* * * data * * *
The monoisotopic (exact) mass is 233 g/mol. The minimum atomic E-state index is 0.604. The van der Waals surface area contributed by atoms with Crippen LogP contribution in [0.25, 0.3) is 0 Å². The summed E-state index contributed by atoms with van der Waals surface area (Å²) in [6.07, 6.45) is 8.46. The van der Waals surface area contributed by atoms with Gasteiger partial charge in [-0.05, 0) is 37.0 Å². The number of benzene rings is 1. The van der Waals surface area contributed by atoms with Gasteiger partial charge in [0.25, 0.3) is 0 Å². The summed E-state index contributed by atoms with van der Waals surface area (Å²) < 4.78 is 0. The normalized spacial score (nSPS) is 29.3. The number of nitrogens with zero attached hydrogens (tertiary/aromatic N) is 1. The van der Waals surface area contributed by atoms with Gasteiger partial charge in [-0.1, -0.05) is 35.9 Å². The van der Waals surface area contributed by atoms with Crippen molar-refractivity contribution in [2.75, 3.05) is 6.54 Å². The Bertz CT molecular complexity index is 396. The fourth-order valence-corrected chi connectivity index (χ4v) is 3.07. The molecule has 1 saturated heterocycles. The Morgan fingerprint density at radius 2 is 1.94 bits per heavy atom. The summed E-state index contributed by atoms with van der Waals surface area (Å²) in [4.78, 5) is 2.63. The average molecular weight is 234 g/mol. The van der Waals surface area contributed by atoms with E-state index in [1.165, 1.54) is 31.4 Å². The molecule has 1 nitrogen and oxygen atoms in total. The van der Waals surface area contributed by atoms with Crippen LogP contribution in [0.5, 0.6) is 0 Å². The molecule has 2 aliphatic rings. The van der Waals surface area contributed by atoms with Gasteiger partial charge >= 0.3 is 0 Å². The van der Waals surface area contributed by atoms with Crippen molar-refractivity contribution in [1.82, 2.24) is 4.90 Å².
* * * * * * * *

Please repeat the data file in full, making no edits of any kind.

The monoisotopic (exact) mass is 233 g/mol. The minimum atomic E-state index is 0.604. The van der Waals surface area contributed by atoms with Crippen LogP contribution in [0.25, 0.3) is 0 Å². The summed E-state index contributed by atoms with van der Waals surface area (Å²) in [6.07, 6.45) is 8.46. The van der Waals surface area contributed by atoms with Gasteiger partial charge in [-0.05, 0) is 37.0 Å². The number of benzene rings is 1. The van der Waals surface area contributed by atoms with Gasteiger partial charge in [0.25, 0.3) is 0 Å². The summed E-state index contributed by atoms with van der Waals surface area (Å²) < 4.78 is 0. The normalized spacial score (nSPS) is 29.3. The number of nitrogens with zero attached hydrogens (tertiary/aromatic N) is 1. The van der Waals surface area contributed by atoms with Gasteiger partial charge in [-0.1, -0.05) is 35.9 Å². The van der Waals surface area contributed by atoms with Crippen molar-refractivity contribution in [2.75, 3.05) is 6.54 Å². The Bertz CT molecular complexity index is 396. The fourth-order valence-corrected chi connectivity index (χ4v) is 3.07. The molecule has 1 saturated heterocycles. The Morgan fingerprint density at radius 2 is 1.94 bits per heavy atom. The summed E-state index contributed by atoms with van der Waals surface area (Å²) in [4.78, 5) is 2.63. The average molecular weight is 234 g/mol. The van der Waals surface area contributed by atoms with E-state index in [1.165, 1.54) is 31.4 Å². The molecule has 1 nitrogen and oxygen atoms in total. The van der Waals surface area contributed by atoms with Crippen LogP contribution in [0.5, 0.6) is 0 Å². The molecule has 2 aliphatic rings. The van der Waals surface area contributed by atoms with Gasteiger partial charge >= 0.3 is 0 Å². The van der Waals surface area contributed by atoms with Crippen molar-refractivity contribution in [1.82, 2.24) is 4.90 Å².